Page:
“We have not men fit for the times.”
So wrote John Adams, the second president of the United States. He was referring to the demands of the political tensions and military battles ushering in the American Revolution and the birth of our nation. His reasoning was that unique chapters in history require individuals with like experience and character to meet the challenges of the moment.
In one sense, that is true. God has fit specific individuals with gifts and abilities that seemed perfectly suited to their time. As a bit of a minor history buff I think of George Washington (Adams’ remarks were made before he knew Washington well) and Winston Churchill.
But in another sense, we as believers must view his remarks through the lens of the gospel. The gospel teaches us that our sufficiency is always found in Christ and His gifts. In addition, biblically speaking, our times are like all times since the resurrection of our Lord Jesus up to this very moment. Since the resurrection of our Lord Christians have all lived in the “already-not yet” tension of belonging to two ages.
His kingdom has “already” pierced this present age and has broken through into our hearts and yet we still pray “Thy kingdom come.” The political and social landscape may change but spiritually speaking we have been in the same stage of redemptive history since the outpouring of the Holy Spirit at Pentecost. This is the age in which God is bringing in His people from every nation, tribe and tongue. This is the age of the church militant. Our enemies remain the godless world system (whatever political shape it takes), the flesh and the devil.
Who Is Sufficient For These Times?
We should be encouraged to know that none other than the apostle Paul saw himself as “inadequate” for the greatest task of all “times” – announcing and ministering the gospel of Jesus Christ, which has profound eternal consequences for human beings. Inadequate, in and of himself that is.
“Who is sufficient for these things?” he asks in 2 Cor. 2:16. If Paul expected a negative answer (“no one”), it was because he was acknowledging his lack of self-sufficiency. That is to say, no one in and of himself is up to this task. Success in the Christian life and gospel ministry are never the result of one’s own capacities and gifts. They are the product of God’s divine grace.
Which is why some scholars believe Paul was anticipating a positive answer because he goes on to say the following:“Not that we are sufficient in ourselves to claim anything as coming from us, but our sufficiency is from God, who has made us sufficient to be ministers of a new covenant, not of the letter but of the Spirit….” 2 Corinthians 3:5–6a.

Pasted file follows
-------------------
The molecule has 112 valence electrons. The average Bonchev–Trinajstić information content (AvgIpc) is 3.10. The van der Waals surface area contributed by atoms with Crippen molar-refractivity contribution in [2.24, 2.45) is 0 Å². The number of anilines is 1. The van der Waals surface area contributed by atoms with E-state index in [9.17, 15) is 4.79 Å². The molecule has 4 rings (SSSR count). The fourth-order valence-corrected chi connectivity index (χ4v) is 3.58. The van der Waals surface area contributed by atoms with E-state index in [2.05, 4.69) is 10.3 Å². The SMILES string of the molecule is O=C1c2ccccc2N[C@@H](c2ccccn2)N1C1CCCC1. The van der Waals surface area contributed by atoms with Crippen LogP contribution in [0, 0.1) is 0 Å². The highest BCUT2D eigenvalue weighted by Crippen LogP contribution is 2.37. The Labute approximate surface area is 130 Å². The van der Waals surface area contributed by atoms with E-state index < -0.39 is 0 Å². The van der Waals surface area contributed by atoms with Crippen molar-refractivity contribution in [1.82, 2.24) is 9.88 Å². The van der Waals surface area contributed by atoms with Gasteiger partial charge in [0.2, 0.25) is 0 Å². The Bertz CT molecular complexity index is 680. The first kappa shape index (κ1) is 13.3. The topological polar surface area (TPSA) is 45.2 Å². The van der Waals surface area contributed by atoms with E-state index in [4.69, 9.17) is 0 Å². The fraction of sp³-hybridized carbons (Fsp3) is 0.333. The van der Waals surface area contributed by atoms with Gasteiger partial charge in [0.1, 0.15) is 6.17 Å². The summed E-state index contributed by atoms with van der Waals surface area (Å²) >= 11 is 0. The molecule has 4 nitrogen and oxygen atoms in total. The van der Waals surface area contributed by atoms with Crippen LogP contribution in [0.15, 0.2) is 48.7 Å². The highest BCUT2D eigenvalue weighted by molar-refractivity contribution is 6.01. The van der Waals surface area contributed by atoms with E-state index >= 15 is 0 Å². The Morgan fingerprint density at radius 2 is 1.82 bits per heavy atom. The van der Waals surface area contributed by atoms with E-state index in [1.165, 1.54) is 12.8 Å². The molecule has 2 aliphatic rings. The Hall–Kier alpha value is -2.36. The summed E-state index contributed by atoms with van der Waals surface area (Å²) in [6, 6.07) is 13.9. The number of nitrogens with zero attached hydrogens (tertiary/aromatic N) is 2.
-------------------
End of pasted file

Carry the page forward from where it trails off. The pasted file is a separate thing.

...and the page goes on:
It’s as if Paul was saying, “Who is adequate for this? Well, in Christ I am. I say this because I don’t peddle the gospel but teach the truth plainly and God makes me sufficient for the task. God brings to bear His divine power and the gifts of His Holy Spirit in my ministry.” Paul believed that his competence, just like his mission, came from God.
Indeed, in many ways these are troubling times. But it’s been this way more or less since Paul’s day. The gospel is always opposed and God’s people are a persecuted minority voice. As Paul notes in Romans,“As it is written, ‘For your sake we are being killed all the day long; we are regarded as sheep to be slaughtered.’ No, in all these things we are more than conquerors through him who loved us.”
Truly, God’s people have suffered throughout the ages. And we can’t always make sense of it all. In fact, that’s the point of Psalm 44, which Paul quotes here. But thanks be to God that at any moment you and I can be “fit for the times” by the Holy Spirit. It is His grace and divine power that enables believers to persevere during times of great spiritual opposition and become “more than conquerors through Him.” Our competence, just like our mission, comes from Him.
Beloved, we may appear awkward and out of step with the culture to some degree because we are a counter-cultural people, but we have a word that is fit for all “times”, should God decide to bless it. We also have a Savior who is Lord over all “times” (Mt. 28:19). And we have a God who loves us – in all times (Rom. 8:38).